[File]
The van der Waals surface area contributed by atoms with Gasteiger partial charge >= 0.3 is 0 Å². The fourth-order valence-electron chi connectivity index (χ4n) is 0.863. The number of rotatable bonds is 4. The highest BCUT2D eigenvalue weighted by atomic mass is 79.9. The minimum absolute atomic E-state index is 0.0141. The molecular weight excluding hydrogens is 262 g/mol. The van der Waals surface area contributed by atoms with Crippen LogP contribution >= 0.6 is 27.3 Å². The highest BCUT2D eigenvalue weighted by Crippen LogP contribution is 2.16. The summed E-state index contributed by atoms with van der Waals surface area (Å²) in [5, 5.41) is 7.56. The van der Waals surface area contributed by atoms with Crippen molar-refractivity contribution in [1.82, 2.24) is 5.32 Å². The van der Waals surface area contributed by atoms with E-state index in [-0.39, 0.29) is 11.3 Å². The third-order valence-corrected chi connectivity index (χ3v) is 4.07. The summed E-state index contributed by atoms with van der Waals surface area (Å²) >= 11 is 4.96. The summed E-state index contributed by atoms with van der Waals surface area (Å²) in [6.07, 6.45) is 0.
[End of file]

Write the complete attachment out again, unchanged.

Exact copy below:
The van der Waals surface area contributed by atoms with Gasteiger partial charge >= 0.3 is 0 Å². The fourth-order valence-electron chi connectivity index (χ4n) is 0.863. The number of rotatable bonds is 4. The highest BCUT2D eigenvalue weighted by atomic mass is 79.9. The minimum absolute atomic E-state index is 0.0141. The molecular weight excluding hydrogens is 262 g/mol. The van der Waals surface area contributed by atoms with Crippen LogP contribution >= 0.6 is 27.3 Å². The highest BCUT2D eigenvalue weighted by Crippen LogP contribution is 2.16. The summed E-state index contributed by atoms with van der Waals surface area (Å²) in [5, 5.41) is 7.56. The van der Waals surface area contributed by atoms with Crippen molar-refractivity contribution in [1.82, 2.24) is 5.32 Å². The van der Waals surface area contributed by atoms with E-state index in [-0.39, 0.29) is 11.3 Å². The third-order valence-corrected chi connectivity index (χ3v) is 4.07. The summed E-state index contributed by atoms with van der Waals surface area (Å²) >= 11 is 4.96. The summed E-state index contributed by atoms with van der Waals surface area (Å²) in [6.07, 6.45) is 0.